Posted by: Vicki Burns | May 31, 2010

Water Conservation and Canada’s Poor Record – What Some Students Are Doing About It

Last week I was delighted to be invited to give a presentation to the Grades 7 to 12 students at St. Mary’s Academy on the topic of Water Conservation. They were holding a special assembly for all the upper grades and it was organized by the Green Team students at the school.

The Green Team had chosen to work on Water Issues this year and had prepared a terrific presentation and video on some of the most basic concerns regarding the availability of freshwater all over the world. They were selling reusable water bottles with their logo on it to encourage students to stop buying bottle water.

While preparing my presentation I came across some information which we as Canadians should not be very proud of – we rank 15th out of 16 peer countries in terms of our water consumption. The Conference Board of Canada has prepared some very useful information about this. I was pleased to find very helpful information about ways we can conserve water in many different websites including Natural Resources Canada and Go Blue – Get Involved.

image of water consumption ranking Canada as 15 out of 16 peer countries

Canada gets D grade for 2nd highest water consumption

The World Wildlife Fund is offering grants of up to $5000 to schools to encourage students to get involved in environmental projects including, including Water Conservation. The most encouraging thing though, is to see high school students, the Green Team at St. Mary’s Academy, who are so committed to promoting change. They are going to be tomorrow’s leaders and they are demonstrating passion and commitment to protecting water now and for the future.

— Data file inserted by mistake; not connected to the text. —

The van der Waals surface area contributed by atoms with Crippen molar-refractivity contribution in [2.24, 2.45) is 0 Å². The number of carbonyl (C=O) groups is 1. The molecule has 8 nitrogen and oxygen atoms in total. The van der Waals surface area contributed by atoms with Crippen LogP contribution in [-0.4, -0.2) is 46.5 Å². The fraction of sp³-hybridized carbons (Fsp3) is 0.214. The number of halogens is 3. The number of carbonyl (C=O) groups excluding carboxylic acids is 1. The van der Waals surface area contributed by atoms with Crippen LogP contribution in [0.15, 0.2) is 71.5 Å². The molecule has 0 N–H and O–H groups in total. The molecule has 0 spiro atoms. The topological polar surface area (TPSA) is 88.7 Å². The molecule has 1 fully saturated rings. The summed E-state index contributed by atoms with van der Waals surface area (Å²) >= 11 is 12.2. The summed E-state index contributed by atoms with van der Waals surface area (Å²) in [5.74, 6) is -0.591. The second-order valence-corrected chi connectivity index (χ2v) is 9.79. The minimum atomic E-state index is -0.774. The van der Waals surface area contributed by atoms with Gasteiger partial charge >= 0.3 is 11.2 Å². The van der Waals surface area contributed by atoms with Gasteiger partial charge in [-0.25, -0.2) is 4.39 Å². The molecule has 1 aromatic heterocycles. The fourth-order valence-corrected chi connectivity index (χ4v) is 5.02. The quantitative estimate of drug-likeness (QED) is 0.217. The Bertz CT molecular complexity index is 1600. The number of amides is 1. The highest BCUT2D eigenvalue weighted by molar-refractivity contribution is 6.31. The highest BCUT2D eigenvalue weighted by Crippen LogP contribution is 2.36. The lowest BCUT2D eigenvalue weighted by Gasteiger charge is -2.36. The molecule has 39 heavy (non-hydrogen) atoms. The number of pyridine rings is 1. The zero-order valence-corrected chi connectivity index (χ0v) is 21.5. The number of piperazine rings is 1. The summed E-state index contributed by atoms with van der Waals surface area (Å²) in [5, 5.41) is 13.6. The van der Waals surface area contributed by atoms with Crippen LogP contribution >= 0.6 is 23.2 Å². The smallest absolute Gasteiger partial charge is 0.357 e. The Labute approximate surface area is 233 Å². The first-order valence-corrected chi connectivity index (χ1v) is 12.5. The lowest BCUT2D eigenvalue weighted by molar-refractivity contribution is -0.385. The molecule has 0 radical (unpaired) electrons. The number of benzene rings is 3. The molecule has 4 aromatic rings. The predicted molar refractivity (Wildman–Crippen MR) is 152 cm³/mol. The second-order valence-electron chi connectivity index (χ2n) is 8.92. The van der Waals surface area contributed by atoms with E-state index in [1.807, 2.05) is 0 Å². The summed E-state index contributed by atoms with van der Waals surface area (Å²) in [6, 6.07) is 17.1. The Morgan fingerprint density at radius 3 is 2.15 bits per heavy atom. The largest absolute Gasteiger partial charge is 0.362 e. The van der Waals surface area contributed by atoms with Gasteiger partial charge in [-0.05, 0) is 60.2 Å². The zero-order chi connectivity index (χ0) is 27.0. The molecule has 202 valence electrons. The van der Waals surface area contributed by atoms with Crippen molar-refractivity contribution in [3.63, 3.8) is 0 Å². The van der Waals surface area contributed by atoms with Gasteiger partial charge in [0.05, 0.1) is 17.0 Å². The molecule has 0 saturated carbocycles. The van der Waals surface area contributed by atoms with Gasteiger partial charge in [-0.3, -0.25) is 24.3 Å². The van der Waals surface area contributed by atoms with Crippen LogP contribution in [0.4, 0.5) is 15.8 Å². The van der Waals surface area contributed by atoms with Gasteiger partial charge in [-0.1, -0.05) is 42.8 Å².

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Responses

  1. Do these per capita figures include water that runs through hydro-electric dams or is used for irrigation? Or are they strictly per capita use within municipalities or within residences? If the latter, then indeed we should do better. If the former, then even if the data is technically correct, it does not tell the complete story.

    There probably isn’t much irrigation or hydropower in Denmark or Luxembourg!

    • Excellent question. I’ll see what I can find out and report back. I’ve just checked the website of the Conference Board of Canada – http://www.conferenceboard.ca/hcp/details/environment/water-consumption.aspx#indicator – and they have some very easy to understand information related to your question. Irrigation for agriculture is included in the per capita figures and apparently agriculture on the whole is the biggest user of water in Canada. However I don’t think water running through hydro development would be included because its not being extracted.
      The Conference Board is also suggesting that our low pricing of water and lack of metering of it in many locations is contributing to overuse. There really is much we can do to decrease our water consumption and improve our standing in relation to many other countries.

  2. We have already done enough harm to the environment…High time we woke up to see the damage we’ve caused.
    We may not be able to reduce global warming, end pollution and save endangered species single-handedly, but by choosing to live an earth-friendly lifestyle we can do a lot every day to help achieve those goals.
    Stand Up Take Action 2010.We need you…Globally more than 173 Million people stood up against poverty in 2009, a Guinness World Record! Let us break this record in 2010!
    It is Time for You to STAND UP AGAINST POVERTY NOW!
    Join us on Facebook at http://www.facebook.com/unmcampaignINDIA
    Follow us on Twitter at http://twitter.com/unmcampaignIND


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